Some might argue the point that photography is an art form. Training your eye to see the world and translating your perspective visually takes time and patience. Yet, there’s also technique involved in creating arresting images. There are ways to quickly improve your photography and impact your creative vision. Let’s take a look at a few of them.
1. Read The Manual. Resist the impulse to cavalierly toss your manual in the trash as it holds a plethora of knowledge. For savvy shooters, manuals are the holy grail of photography books. They teach us the functions, capabilities and basics of our most important piece of equipment. The camera manual should be the bible for your gear. I recommend placing it in your camera bag. It will be worth the extra weight.
2. Never Leave Home Without It. It’s a good idea to always have your camera handy. Creativity, opportunity, lighting, chance encounters, and especially visual splendor won’t wait for you, so be prepared. After all, “photographers deal in things which are continually vanishing and when they have vanished there is no contrivance on earth which can make them come back again,” and one of history’s greatest photographers, Henri-Cartier Bresson, should know. You may have only one chance to capture emotions of profound nature so make certain that you don’t have to live in regret. Make the most of every opportunity presented to you. Your next great moment may be lurking just around the corner.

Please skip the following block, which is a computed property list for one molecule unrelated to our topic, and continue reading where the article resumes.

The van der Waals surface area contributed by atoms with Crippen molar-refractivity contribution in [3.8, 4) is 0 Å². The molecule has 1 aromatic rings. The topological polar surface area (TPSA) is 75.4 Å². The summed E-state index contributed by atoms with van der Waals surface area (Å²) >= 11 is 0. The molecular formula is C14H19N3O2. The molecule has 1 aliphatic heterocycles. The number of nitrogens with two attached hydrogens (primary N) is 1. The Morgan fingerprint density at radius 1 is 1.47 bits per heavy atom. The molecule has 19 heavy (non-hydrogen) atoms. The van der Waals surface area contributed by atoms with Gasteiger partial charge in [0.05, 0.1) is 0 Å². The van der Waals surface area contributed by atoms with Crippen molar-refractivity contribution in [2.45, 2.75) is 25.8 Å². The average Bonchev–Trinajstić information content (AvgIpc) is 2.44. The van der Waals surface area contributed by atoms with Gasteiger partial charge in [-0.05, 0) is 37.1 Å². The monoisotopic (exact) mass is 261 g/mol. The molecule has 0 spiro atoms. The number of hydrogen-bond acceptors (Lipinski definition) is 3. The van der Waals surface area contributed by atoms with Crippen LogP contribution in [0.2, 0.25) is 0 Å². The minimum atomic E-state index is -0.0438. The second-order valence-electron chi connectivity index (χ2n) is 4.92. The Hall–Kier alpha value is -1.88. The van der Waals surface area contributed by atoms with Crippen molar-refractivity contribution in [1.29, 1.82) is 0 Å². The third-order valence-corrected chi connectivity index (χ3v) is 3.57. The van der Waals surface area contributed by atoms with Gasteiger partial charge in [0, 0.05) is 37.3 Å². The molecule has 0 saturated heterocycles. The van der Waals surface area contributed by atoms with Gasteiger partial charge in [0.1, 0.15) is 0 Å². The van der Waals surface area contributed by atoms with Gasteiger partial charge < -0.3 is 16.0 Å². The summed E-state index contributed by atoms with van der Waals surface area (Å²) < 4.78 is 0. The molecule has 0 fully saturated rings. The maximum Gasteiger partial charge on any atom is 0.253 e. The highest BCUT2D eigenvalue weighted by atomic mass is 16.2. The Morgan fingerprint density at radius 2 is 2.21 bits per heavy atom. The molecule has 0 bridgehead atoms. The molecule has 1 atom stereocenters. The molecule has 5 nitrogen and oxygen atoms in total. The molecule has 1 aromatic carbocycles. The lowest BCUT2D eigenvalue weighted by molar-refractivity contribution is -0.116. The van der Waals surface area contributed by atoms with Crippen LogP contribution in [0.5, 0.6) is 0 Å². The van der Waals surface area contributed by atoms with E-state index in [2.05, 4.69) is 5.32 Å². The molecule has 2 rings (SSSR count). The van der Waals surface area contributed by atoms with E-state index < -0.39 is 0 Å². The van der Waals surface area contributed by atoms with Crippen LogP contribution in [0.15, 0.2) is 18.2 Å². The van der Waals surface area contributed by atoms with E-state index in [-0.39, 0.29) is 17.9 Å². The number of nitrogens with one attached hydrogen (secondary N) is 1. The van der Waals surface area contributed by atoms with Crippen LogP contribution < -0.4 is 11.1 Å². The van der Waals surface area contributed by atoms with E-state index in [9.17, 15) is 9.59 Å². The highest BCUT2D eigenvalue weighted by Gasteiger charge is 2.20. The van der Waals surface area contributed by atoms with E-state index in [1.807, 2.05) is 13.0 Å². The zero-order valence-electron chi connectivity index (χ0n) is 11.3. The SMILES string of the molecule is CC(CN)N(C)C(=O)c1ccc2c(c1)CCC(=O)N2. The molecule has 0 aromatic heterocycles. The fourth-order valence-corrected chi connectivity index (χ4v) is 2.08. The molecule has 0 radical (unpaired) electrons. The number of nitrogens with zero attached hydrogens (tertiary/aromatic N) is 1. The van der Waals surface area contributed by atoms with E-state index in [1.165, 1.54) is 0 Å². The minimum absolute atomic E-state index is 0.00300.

On the day of Jolo, West Virginia’s homecoming, these churchgoing, Pentecostal worshipers dance feverishly and speak in tongues while dangling poisonous rattlesnakes from their finger tips. Such intensity may have been missed if my camera wasn’t at the ready- Chase Guttman
3. Lighting Lessons in a Flash. Beginners seem to misunderstand the magic of a flash. Keep in mind that most flashes illuminate only about ten feet in front of you. Furthermore, there are two main ways to optimally use flash — flash fill and bounce flash. In flash fill, you use the light source to attempt to fill the shadows created by natural lighting sources such as the midday sun. Bounce flash on the other hand is when the flash’s light is bounced off a wall or surface so it lights an indoor room evenly. To take better pictures, try to diffuse your flash by either aiming the light away from the subject or by using gels to minimize the light’s strength. Harsh or strong light isn’t kind on a subject’s face. Additionally, if the light isn’t diffused you may experience flash blow out, where your subject is a pitch white color and there’s a lack of highlights in your image. For maximum creativity and flexibility purchase an external flash.